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JNT Dialogue: Resonance and Ruins - Shared screen with speaker view
Stacey Thompson
23:51
Dr. Kiiiiiim
Dyann Logwood
24:09
Good evening!
Petra Kuppers
24:16
Hello, and warm wishes from Eureka Springs, Arkansas, Osage Territory (tomorrow back in Ypsi) :-)
Joanne Freed
24:39
Hi from Oakland University's Critical Theory and Practice course!
Stacey Thompson
28:26
Stacey Thompson, School Committee Member...hello from Lowell, MA
Adam Mitchell
35:25
Personally, I prefer the non-clinical definition. Love this argument.
Rita Shah
37:27
Or whiteness…
Shontae Praileau
39:40
Preach Sue!
Sadaf Ali
40:33
Yes!
Rita Shah
41:02
Yeessss!!
Stacey Thompson
41:06
Yessss @ Sue
stacy szczesiul
41:55
Yes we’re commodifying DEI
Adam Mitchell
42:43
yup.. there was this glimmer of "put the most vulnerable first"
Stacey Thompson
48:26
Yes!! blessed to have Sue as MY people
stacy szczesiul
49:54
You are a powerful force for good, Sue Kim. So glad you are my friend and colleague.
Margaret Dobbins
50:02
Just a reminder that you can post your questions—or comments—in the Q&A box at the bottom of your screen. We’d love to hear your questions for Dr. Kim and Dr. abdur-rahman!
Amanda Allen
50:05
Trevor Noah’s TikTok, for anyone interested: https://bit.ly/34y7O7z
Sarah Copland
50:31
Such an important and rich talk, Sue! Thank you 🙂
Shontae Praileau
50:36
Once they came for Black Panther director, I said to myself...I gotta tap out, Sue.
Carl Howell
50:57
Thank you Sue for speaking those truths and framing those issues/ challenges
Rita Shah
01:01:31
So so so powerful. Thank you aliyyah!
Cassie Robbins
01:07:50
"how do you move? how do you express?" are such important questions to ask here, wow
Adam Mitchell
01:08:03
*clapping*
Sarah Copland
01:08:12
I can’t wait to read this book!
Amanda Allen
01:08:17
Thank you so much, to both of you! *much clapping*
Jessica Van Gilder
01:08:23
thank you so much for this talk!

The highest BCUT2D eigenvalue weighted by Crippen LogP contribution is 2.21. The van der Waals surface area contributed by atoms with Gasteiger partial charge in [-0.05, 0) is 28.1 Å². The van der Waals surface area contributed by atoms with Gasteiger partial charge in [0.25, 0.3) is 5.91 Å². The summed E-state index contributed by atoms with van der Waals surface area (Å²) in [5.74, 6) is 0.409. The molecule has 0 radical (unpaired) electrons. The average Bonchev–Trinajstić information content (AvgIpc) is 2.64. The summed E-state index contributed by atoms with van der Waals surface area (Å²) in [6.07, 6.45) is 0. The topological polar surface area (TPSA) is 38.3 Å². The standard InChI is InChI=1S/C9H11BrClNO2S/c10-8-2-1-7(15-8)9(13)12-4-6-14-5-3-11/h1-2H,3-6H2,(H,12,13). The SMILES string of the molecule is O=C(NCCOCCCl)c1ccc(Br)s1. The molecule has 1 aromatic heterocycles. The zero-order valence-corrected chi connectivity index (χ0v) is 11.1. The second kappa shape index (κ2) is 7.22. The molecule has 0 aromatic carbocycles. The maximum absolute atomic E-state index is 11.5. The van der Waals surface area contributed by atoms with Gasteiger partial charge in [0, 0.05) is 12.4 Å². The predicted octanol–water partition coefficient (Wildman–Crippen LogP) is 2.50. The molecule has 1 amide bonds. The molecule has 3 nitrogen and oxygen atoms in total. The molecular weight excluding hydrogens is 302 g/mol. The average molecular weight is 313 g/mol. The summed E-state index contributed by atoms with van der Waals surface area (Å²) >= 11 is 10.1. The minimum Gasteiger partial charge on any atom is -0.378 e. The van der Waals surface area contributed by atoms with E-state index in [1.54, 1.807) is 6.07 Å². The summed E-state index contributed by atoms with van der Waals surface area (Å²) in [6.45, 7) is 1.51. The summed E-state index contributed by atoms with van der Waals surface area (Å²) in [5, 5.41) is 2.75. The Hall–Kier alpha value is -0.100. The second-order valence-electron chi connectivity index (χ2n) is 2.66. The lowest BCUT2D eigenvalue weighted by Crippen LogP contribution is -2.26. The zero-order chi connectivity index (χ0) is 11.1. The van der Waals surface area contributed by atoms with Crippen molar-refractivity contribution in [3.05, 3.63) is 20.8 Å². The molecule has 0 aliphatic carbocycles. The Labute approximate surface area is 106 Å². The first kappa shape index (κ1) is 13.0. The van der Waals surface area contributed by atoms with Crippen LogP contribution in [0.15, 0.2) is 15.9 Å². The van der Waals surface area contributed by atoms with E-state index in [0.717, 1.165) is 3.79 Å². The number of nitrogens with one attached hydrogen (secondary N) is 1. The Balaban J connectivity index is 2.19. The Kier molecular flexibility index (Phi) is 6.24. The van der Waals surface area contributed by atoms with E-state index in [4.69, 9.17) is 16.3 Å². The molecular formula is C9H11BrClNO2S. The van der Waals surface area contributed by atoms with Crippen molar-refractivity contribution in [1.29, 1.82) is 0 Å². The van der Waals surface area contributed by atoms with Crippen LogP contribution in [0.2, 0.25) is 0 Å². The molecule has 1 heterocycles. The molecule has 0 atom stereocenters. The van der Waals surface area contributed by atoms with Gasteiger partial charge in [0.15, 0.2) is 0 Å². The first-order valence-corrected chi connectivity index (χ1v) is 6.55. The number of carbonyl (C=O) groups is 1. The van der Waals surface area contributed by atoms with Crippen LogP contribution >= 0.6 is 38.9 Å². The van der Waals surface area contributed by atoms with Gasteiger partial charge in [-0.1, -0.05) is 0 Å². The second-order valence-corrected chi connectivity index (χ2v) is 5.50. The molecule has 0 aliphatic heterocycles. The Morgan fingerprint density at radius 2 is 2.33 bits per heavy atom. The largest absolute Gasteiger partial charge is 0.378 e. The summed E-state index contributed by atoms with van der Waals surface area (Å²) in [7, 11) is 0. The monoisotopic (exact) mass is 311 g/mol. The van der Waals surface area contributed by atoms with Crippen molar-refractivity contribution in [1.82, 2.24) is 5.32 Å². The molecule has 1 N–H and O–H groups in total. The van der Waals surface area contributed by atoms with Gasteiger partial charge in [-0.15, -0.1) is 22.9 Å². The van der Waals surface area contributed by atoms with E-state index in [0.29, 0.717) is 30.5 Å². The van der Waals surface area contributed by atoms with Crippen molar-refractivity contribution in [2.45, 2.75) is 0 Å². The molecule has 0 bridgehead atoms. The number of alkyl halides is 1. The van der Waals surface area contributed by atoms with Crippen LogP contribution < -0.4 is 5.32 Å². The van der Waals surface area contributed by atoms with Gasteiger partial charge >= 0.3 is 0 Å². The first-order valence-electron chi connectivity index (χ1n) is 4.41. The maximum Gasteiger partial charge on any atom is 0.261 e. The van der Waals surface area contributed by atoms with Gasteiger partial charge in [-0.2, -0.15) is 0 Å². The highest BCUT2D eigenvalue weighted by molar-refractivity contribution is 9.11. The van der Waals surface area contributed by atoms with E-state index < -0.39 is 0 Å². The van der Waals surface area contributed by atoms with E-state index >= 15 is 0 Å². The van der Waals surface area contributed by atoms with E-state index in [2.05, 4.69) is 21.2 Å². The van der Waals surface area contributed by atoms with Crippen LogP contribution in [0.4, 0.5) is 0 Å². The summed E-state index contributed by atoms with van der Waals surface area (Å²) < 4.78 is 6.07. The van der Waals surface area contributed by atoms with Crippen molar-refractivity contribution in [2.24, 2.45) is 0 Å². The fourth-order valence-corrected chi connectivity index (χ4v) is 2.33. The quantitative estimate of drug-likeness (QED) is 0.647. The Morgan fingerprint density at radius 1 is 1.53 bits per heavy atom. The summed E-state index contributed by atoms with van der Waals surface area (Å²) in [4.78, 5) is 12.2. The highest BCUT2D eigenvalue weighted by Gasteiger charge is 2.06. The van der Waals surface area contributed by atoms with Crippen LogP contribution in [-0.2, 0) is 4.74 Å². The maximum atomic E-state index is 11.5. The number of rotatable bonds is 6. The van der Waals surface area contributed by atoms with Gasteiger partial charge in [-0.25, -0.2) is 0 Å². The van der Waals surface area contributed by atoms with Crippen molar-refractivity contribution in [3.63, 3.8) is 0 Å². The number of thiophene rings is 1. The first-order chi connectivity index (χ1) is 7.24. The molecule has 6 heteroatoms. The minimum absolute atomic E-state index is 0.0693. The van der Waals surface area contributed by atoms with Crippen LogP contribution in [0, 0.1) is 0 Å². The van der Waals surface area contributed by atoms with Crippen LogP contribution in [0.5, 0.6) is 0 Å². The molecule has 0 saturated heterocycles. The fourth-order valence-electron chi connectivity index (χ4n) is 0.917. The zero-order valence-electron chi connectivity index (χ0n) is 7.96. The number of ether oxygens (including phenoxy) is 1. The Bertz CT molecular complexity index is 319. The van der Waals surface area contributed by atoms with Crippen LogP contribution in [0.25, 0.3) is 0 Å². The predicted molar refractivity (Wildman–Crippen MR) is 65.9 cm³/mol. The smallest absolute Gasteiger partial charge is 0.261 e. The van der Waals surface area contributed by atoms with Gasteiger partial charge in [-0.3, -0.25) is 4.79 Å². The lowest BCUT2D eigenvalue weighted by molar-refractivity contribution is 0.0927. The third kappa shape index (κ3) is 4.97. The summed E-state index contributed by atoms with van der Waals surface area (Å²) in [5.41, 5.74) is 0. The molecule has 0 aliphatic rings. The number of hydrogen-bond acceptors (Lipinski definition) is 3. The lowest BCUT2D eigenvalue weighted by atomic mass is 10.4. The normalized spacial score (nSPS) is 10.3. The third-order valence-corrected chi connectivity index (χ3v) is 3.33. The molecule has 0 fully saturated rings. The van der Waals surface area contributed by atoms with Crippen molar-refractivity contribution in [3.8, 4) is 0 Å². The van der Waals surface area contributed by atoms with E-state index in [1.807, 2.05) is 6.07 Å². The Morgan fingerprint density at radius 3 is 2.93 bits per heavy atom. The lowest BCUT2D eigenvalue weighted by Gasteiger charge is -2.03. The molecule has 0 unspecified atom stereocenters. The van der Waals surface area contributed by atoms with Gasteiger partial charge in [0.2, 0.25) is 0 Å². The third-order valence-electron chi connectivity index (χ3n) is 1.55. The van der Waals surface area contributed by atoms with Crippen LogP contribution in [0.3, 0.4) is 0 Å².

Helen Davis
01:08:25
Thank you both!
Beth Currans
01:08:26
Thank you so much. Two wonderful talks.
Stacey Thompson
01:08:50
so beautifully stated
Petra Kuppers
01:08:59
Thank you!
Adam Mitchell
01:09:45
Whew... "the ruin of our time" is powerful and beautiful... and it illustrates everything succinctly and with a just visceral poetry. Awesome. Like, it alludes to the whole capital-R-romantic impulse to romanticize the ****-show.
Stacey Thompson
01:14:48
I think the relief was not having to hear the crazed, nonsensical Trump rants...
Christine Neufeld
01:18:51
The opioid crisis is another example.
Khadra Saed
01:21:26
Something I think about often is how narrative of ableism began to show as anti-maskers/vacciners ramp up. This idea of "going back to usual" and "end of pandemic" still feel very privileged attitudes, because it shows me how empathy can be dropped when inconveniences and how we something "allow" people to have degrees of callousness, which slowly develops in other places
Adam Mitchell
01:21:28
whew... and its creepy similarities to the guilded age opiate crisis
Adam Mitchell
01:22:27
absolutely, K: I'm profoundly heartbroken at how often "normal" means going back to the normalization of "everyday sadism"
Margaret Dobbins
01:22:28
So interesting, Khadra—do you mind putting that in the Q/A box as a comment/question?
Rita Shah
01:24:06
@Khadra: Spot on! The same empathy was lost for hospital workers and health care providers. And we all seem to have forgotten that not everyone has been staying home. There is a cadre of people who have continued working in unsafe conditions so that those of us with the privilege of “office jobs” could stay home and eat, be healthy, etc.
Helen Davis
01:24:34
yes
Khadra Saed
01:24:38
Sure!
Adam Mitchell
01:26:12